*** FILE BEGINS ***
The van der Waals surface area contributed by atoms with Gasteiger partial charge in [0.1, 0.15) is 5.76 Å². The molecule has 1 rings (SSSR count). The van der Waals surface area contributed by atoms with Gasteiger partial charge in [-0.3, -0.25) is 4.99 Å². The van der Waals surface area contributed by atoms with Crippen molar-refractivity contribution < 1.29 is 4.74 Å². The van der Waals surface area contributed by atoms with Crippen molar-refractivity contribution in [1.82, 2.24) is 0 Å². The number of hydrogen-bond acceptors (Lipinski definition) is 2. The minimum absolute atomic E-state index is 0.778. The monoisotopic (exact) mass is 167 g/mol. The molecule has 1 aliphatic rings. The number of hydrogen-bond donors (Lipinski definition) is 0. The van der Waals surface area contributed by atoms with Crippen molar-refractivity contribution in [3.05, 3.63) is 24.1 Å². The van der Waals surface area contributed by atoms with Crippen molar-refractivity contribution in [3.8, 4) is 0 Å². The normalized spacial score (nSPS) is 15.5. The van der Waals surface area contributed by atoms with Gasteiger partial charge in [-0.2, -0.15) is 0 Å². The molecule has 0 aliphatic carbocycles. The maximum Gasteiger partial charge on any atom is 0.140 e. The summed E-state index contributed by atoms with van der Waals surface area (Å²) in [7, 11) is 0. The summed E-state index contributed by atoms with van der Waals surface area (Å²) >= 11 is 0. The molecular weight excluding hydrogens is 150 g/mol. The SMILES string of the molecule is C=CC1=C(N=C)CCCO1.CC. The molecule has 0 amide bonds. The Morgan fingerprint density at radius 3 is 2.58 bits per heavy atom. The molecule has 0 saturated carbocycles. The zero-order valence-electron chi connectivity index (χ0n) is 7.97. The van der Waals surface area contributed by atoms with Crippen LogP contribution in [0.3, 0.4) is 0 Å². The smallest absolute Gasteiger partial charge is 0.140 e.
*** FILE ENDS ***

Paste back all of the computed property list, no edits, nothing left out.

The van der Waals surface area contributed by atoms with Gasteiger partial charge in [0.1, 0.15) is 5.76 Å². The molecule has 1 rings (SSSR count). The van der Waals surface area contributed by atoms with Gasteiger partial charge in [-0.3, -0.25) is 4.99 Å². The van der Waals surface area contributed by atoms with Crippen molar-refractivity contribution < 1.29 is 4.74 Å². The van der Waals surface area contributed by atoms with Crippen molar-refractivity contribution in [1.82, 2.24) is 0 Å². The number of hydrogen-bond acceptors (Lipinski definition) is 2. The minimum absolute atomic E-state index is 0.778. The monoisotopic (exact) mass is 167 g/mol. The molecule has 1 aliphatic rings. The number of hydrogen-bond donors (Lipinski definition) is 0. The van der Waals surface area contributed by atoms with Crippen molar-refractivity contribution in [3.05, 3.63) is 24.1 Å². The van der Waals surface area contributed by atoms with Crippen molar-refractivity contribution in [3.8, 4) is 0 Å². The normalized spacial score (nSPS) is 15.5. The van der Waals surface area contributed by atoms with Gasteiger partial charge in [-0.2, -0.15) is 0 Å². The molecule has 0 aliphatic carbocycles. The maximum Gasteiger partial charge on any atom is 0.140 e. The summed E-state index contributed by atoms with van der Waals surface area (Å²) in [7, 11) is 0. The summed E-state index contributed by atoms with van der Waals surface area (Å²) >= 11 is 0. The molecular weight excluding hydrogens is 150 g/mol. The SMILES string of the molecule is C=CC1=C(N=C)CCCO1.CC. The molecule has 0 amide bonds. The Morgan fingerprint density at radius 3 is 2.58 bits per heavy atom. The molecule has 0 saturated carbocycles. The zero-order valence-electron chi connectivity index (χ0n) is 7.97. The van der Waals surface area contributed by atoms with Crippen LogP contribution in [0.3, 0.4) is 0 Å². The smallest absolute Gasteiger partial charge is 0.140 e.